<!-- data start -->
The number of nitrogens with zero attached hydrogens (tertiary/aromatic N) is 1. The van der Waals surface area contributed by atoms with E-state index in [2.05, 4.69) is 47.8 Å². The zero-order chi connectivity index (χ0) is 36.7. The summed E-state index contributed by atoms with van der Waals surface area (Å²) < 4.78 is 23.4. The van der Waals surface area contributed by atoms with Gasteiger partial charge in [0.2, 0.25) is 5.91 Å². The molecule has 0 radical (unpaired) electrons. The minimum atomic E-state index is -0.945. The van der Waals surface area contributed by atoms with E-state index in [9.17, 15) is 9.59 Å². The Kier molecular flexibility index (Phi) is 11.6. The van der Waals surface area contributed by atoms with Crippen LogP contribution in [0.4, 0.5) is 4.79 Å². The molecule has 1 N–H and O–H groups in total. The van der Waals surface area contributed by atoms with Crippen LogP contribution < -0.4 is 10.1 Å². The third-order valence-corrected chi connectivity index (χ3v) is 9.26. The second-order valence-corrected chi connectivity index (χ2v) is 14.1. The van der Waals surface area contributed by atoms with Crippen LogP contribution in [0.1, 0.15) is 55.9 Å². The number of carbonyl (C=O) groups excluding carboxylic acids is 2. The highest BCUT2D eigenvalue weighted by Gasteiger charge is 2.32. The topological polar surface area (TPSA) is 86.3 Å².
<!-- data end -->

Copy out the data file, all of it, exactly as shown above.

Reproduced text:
The number of nitrogens with zero attached hydrogens (tertiary/aromatic N) is 1. The van der Waals surface area contributed by atoms with E-state index in [2.05, 4.69) is 47.8 Å². The zero-order chi connectivity index (χ0) is 36.7. The summed E-state index contributed by atoms with van der Waals surface area (Å²) < 4.78 is 23.4. The van der Waals surface area contributed by atoms with Gasteiger partial charge in [0.2, 0.25) is 5.91 Å². The molecule has 0 radical (unpaired) electrons. The minimum atomic E-state index is -0.945. The van der Waals surface area contributed by atoms with E-state index in [9.17, 15) is 9.59 Å². The Kier molecular flexibility index (Phi) is 11.6. The van der Waals surface area contributed by atoms with Crippen LogP contribution in [0.4, 0.5) is 4.79 Å². The molecule has 1 N–H and O–H groups in total. The van der Waals surface area contributed by atoms with Crippen LogP contribution < -0.4 is 10.1 Å². The third-order valence-corrected chi connectivity index (χ3v) is 9.26. The second-order valence-corrected chi connectivity index (χ2v) is 14.1. The van der Waals surface area contributed by atoms with Crippen LogP contribution in [0.1, 0.15) is 55.9 Å². The number of carbonyl (C=O) groups excluding carboxylic acids is 2. The highest BCUT2D eigenvalue weighted by Gasteiger charge is 2.32. The topological polar surface area (TPSA) is 86.3 Å².